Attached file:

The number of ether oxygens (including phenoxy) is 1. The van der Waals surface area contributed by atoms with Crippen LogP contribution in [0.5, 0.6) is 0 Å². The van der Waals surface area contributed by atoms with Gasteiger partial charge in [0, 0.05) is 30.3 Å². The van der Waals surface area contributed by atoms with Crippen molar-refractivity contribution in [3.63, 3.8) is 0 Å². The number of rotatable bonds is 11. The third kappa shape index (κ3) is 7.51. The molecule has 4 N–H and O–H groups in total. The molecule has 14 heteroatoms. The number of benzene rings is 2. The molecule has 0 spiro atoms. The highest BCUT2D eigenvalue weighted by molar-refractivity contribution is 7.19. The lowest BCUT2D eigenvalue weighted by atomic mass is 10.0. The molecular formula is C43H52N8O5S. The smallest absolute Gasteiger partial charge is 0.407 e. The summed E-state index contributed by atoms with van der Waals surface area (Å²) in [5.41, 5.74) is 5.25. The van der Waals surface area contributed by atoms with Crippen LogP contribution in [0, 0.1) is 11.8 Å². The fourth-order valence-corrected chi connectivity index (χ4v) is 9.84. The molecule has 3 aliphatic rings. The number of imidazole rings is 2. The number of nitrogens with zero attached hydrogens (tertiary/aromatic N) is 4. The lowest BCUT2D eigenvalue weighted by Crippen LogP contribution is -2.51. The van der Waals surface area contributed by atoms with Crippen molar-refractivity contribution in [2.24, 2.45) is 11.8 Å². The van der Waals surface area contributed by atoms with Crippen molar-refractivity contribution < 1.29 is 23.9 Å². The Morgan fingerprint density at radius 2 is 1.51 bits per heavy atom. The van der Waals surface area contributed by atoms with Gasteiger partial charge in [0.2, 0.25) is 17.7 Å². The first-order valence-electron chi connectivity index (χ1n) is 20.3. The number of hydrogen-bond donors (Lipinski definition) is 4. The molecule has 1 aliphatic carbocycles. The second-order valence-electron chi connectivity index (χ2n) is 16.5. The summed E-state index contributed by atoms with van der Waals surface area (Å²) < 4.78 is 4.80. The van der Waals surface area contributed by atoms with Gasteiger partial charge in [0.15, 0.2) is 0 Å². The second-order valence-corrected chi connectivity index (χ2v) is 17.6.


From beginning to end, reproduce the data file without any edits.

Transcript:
The number of ether oxygens (including phenoxy) is 1. The van der Waals surface area contributed by atoms with Crippen LogP contribution in [0.5, 0.6) is 0 Å². The van der Waals surface area contributed by atoms with Gasteiger partial charge in [0, 0.05) is 30.3 Å². The van der Waals surface area contributed by atoms with Crippen molar-refractivity contribution in [3.63, 3.8) is 0 Å². The number of rotatable bonds is 11. The third kappa shape index (κ3) is 7.51. The molecule has 4 N–H and O–H groups in total. The molecule has 14 heteroatoms. The number of benzene rings is 2. The molecule has 0 spiro atoms. The highest BCUT2D eigenvalue weighted by molar-refractivity contribution is 7.19. The lowest BCUT2D eigenvalue weighted by atomic mass is 10.0. The molecular formula is C43H52N8O5S. The smallest absolute Gasteiger partial charge is 0.407 e. The summed E-state index contributed by atoms with van der Waals surface area (Å²) in [5.41, 5.74) is 5.25. The van der Waals surface area contributed by atoms with Crippen LogP contribution in [0, 0.1) is 11.8 Å². The fourth-order valence-corrected chi connectivity index (χ4v) is 9.84. The molecule has 3 aliphatic rings. The number of imidazole rings is 2. The number of nitrogens with zero attached hydrogens (tertiary/aromatic N) is 4. The lowest BCUT2D eigenvalue weighted by Crippen LogP contribution is -2.51. The van der Waals surface area contributed by atoms with Crippen molar-refractivity contribution in [2.24, 2.45) is 11.8 Å². The van der Waals surface area contributed by atoms with Crippen molar-refractivity contribution < 1.29 is 23.9 Å². The Morgan fingerprint density at radius 2 is 1.51 bits per heavy atom. The van der Waals surface area contributed by atoms with Gasteiger partial charge in [0.2, 0.25) is 17.7 Å². The first-order valence-electron chi connectivity index (χ1n) is 20.3. The number of hydrogen-bond donors (Lipinski definition) is 4. The molecule has 1 aliphatic carbocycles. The second-order valence-electron chi connectivity index (χ2n) is 16.5. The summed E-state index contributed by atoms with van der Waals surface area (Å²) < 4.78 is 4.80. The van der Waals surface area contributed by atoms with Gasteiger partial charge in [0.15, 0.2) is 0 Å². The second-order valence-corrected chi connectivity index (χ2v) is 17.6.